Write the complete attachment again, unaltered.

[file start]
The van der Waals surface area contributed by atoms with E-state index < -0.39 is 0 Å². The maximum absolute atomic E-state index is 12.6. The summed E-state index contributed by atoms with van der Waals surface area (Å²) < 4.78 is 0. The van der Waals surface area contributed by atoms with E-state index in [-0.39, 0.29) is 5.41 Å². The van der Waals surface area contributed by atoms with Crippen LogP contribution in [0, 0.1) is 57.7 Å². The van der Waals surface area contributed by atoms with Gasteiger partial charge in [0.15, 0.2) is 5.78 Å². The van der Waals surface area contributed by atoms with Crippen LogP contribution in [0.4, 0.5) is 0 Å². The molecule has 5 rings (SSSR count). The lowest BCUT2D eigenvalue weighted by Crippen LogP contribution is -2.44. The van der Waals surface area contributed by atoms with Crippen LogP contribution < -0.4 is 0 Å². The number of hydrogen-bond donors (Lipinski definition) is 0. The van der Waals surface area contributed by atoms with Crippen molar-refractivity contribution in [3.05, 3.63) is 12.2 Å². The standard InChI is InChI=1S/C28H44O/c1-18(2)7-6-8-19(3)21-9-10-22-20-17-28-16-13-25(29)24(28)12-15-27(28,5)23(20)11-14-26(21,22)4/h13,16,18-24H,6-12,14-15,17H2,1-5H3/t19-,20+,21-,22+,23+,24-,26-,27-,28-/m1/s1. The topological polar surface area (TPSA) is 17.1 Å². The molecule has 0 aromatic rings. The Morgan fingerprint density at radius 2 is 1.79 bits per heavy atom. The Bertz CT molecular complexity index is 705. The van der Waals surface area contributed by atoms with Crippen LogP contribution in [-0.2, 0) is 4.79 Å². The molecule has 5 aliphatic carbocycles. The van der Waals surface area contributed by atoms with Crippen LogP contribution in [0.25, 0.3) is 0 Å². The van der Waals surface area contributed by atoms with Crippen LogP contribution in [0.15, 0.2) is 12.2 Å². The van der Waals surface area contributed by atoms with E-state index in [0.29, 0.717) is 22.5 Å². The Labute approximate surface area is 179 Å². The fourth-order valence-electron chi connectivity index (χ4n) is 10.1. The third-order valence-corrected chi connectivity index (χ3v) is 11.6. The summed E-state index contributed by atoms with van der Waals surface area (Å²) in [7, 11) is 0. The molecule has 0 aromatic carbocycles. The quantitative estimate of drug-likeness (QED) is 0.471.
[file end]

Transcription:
The van der Waals surface area contributed by atoms with E-state index < -0.39 is 0 Å². The maximum absolute atomic E-state index is 12.6. The summed E-state index contributed by atoms with van der Waals surface area (Å²) < 4.78 is 0. The van der Waals surface area contributed by atoms with E-state index in [-0.39, 0.29) is 5.41 Å². The van der Waals surface area contributed by atoms with Crippen LogP contribution in [0, 0.1) is 57.7 Å². The van der Waals surface area contributed by atoms with Gasteiger partial charge in [0.15, 0.2) is 5.78 Å². The van der Waals surface area contributed by atoms with Crippen LogP contribution in [0.4, 0.5) is 0 Å². The molecule has 5 rings (SSSR count). The lowest BCUT2D eigenvalue weighted by Crippen LogP contribution is -2.44. The van der Waals surface area contributed by atoms with Crippen LogP contribution < -0.4 is 0 Å². The number of hydrogen-bond donors (Lipinski definition) is 0. The van der Waals surface area contributed by atoms with Crippen molar-refractivity contribution in [3.05, 3.63) is 12.2 Å². The standard InChI is InChI=1S/C28H44O/c1-18(2)7-6-8-19(3)21-9-10-22-20-17-28-16-13-25(29)24(28)12-15-27(28,5)23(20)11-14-26(21,22)4/h13,16,18-24H,6-12,14-15,17H2,1-5H3/t19-,20+,21-,22+,23+,24-,26-,27-,28-/m1/s1. The topological polar surface area (TPSA) is 17.1 Å². The molecule has 0 aromatic rings. The Morgan fingerprint density at radius 2 is 1.79 bits per heavy atom. The Bertz CT molecular complexity index is 705. The van der Waals surface area contributed by atoms with Crippen LogP contribution in [-0.2, 0) is 4.79 Å². The molecule has 5 aliphatic carbocycles. The van der Waals surface area contributed by atoms with Crippen LogP contribution in [0.25, 0.3) is 0 Å². The van der Waals surface area contributed by atoms with Crippen LogP contribution in [0.15, 0.2) is 12.2 Å². The van der Waals surface area contributed by atoms with E-state index in [0.29, 0.717) is 22.5 Å². The Labute approximate surface area is 179 Å². The fourth-order valence-electron chi connectivity index (χ4n) is 10.1. The third-order valence-corrected chi connectivity index (χ3v) is 11.6. The summed E-state index contributed by atoms with van der Waals surface area (Å²) in [7, 11) is 0. The molecule has 0 aromatic carbocycles. The quantitative estimate of drug-likeness (QED) is 0.471.